I am directing my energies towards completing a novella in the first person that is gaining momentum. I am writing about fictional conversations with my grandpa, who passed away nearly ten years ago, using myself also as a loosely fictional character. I am trying to keep his voice real, the way I can still hear him, but it is not easy. Both conversations take place in the mind of the granddaughter who has chosen to retreat to her grandpa’s remote cabin in Golden, B.C. for a summer. I think I can get away with creative licence in not always having the authenticity of his voice, as the voices overlap in thought.
This novella is becoming an important project for me, as it is an opportunity to reconnect with my grandparents and rekindle their personal histories and stories about growing up in early Victoria. When I was younger, I didn’t pay close attention to the wealth of their stories. As well, I lost my grandpa too soon and there were many unfinished conversations, or ones that we never had the chance to start. This is also a chance to ask the questions that he probably wouldn’t have answered, mostly about the time he served in WWII and how that period in his youth affected the rest of his life.
I find myself approaching this project like someone with a long stick poking a sleeping bear – there is so much depth and I want to create a story or environment that unfolds like a journey and does him justice. I don’t want to travel too far down into fabrication, and at the same time I need to be careful of what truths I reveal. I also have many topics to research – as this journey is also physical and geographical. There is travel time involved on roads that I haven’t travelled alone before. I will need to learn about the adventure of driving through the B.C. interior and into the Rockies. I drove across the province once before, as a passenger, to Elkford, B.C. On the way back home, we drove through Golden and slept in the truck on the side of the road. The most I saw of Golden was the sunrise and a gas station. There is no doubt that I have my work cut out for me, and I don’t have the luxury of taking a road trip any time soon.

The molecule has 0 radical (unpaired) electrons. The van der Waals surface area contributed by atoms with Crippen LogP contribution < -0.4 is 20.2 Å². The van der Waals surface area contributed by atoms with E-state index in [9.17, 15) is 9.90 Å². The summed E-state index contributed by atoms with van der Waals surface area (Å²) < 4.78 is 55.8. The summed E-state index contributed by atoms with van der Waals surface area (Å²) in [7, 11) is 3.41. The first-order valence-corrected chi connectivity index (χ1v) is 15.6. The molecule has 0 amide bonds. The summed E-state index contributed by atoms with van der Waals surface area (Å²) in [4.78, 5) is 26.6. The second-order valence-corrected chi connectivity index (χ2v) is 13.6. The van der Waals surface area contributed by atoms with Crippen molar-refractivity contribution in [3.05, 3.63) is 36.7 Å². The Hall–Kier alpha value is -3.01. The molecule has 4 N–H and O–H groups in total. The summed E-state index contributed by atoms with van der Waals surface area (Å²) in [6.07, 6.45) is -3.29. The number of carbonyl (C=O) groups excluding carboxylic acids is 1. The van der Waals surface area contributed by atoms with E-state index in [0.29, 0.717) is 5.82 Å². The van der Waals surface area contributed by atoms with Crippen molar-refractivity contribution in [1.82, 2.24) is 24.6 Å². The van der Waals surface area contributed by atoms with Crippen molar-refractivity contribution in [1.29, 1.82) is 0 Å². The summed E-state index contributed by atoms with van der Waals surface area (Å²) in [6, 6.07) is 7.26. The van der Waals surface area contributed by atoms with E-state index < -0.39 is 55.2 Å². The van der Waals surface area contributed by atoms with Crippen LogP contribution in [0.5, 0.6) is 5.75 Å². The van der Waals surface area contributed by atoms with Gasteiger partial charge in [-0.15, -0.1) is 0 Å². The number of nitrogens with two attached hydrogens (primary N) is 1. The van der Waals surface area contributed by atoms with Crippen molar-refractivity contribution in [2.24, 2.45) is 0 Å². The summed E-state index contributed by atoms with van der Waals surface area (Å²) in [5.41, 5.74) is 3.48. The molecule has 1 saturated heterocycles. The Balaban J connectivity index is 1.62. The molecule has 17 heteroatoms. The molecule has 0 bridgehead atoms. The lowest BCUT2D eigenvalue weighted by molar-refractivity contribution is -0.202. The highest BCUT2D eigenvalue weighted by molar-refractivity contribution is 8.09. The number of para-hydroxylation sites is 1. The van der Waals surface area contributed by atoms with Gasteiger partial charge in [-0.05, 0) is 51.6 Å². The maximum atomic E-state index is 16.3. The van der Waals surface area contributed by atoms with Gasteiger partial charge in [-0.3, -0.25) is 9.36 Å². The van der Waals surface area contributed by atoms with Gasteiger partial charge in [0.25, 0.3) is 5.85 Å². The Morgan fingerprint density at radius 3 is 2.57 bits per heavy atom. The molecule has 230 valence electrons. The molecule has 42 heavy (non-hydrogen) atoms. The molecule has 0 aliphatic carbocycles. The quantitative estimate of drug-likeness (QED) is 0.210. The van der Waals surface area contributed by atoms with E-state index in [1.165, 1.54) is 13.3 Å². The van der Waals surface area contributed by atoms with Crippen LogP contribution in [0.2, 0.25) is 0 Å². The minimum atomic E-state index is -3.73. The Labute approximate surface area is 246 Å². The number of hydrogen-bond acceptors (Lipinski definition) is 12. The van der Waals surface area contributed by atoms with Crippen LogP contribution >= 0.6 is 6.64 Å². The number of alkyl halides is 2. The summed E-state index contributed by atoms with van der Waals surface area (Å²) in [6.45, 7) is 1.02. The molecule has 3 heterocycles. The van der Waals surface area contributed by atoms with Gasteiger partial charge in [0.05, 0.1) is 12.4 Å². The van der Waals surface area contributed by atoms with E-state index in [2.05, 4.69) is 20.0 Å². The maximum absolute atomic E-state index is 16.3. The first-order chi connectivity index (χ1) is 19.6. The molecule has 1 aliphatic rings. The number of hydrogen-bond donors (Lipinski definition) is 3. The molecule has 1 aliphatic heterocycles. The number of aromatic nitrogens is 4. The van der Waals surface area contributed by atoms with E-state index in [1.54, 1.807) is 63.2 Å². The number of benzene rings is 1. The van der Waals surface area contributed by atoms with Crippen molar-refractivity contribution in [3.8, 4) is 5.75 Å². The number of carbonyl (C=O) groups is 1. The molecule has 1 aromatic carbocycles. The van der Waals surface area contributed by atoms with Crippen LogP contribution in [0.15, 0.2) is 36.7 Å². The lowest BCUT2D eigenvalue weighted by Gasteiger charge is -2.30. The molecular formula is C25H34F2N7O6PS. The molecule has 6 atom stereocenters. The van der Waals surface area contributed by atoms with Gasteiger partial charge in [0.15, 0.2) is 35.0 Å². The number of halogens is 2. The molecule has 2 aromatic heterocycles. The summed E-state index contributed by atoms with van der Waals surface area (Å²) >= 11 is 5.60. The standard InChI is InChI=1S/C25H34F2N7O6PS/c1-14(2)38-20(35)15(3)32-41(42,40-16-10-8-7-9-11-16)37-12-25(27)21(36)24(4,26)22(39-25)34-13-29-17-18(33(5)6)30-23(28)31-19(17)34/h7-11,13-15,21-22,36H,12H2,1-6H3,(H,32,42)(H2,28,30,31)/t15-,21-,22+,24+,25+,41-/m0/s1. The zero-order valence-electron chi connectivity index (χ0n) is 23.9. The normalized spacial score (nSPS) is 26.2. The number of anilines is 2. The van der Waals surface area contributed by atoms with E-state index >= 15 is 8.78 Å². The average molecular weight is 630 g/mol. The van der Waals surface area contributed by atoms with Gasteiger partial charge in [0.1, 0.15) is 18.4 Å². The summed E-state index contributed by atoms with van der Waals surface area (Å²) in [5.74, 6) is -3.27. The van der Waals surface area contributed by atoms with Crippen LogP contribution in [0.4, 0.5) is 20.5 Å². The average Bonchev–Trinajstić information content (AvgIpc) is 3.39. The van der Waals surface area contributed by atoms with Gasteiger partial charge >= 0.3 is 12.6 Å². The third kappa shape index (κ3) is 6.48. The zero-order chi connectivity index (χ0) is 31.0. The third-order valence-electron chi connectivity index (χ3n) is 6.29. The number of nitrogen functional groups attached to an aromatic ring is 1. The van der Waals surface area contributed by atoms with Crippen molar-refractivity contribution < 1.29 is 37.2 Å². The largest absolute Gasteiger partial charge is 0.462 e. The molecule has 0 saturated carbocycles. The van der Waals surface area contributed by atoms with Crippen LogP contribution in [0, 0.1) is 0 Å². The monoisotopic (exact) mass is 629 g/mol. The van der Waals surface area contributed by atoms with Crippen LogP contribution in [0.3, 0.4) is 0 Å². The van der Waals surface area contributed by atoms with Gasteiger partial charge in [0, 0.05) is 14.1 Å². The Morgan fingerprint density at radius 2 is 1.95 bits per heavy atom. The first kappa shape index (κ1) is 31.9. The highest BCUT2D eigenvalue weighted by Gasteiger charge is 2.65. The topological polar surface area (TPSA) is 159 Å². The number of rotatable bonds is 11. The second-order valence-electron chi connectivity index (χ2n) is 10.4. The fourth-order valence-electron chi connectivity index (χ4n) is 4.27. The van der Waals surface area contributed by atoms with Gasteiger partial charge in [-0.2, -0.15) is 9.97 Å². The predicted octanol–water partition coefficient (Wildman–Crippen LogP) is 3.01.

I also want to incorporate my grandma’s knowledge and love of the wildflowers in B.C. – she was an artist and enjoyed painting our native flowers.
The motivation for this novella was sparked by a contest through Mother Tongue Publishing to write a novel or novella set in British Columbia.
My other news is that last night I received several bound draft copies of my novel, Turnstiles, which were printed for me by a friend. I am so excited to finally have bound copies to pass around to family and friends for review and critique. This will be the final step in making any necessary changes before sending pages with a query letter to a publishing agency.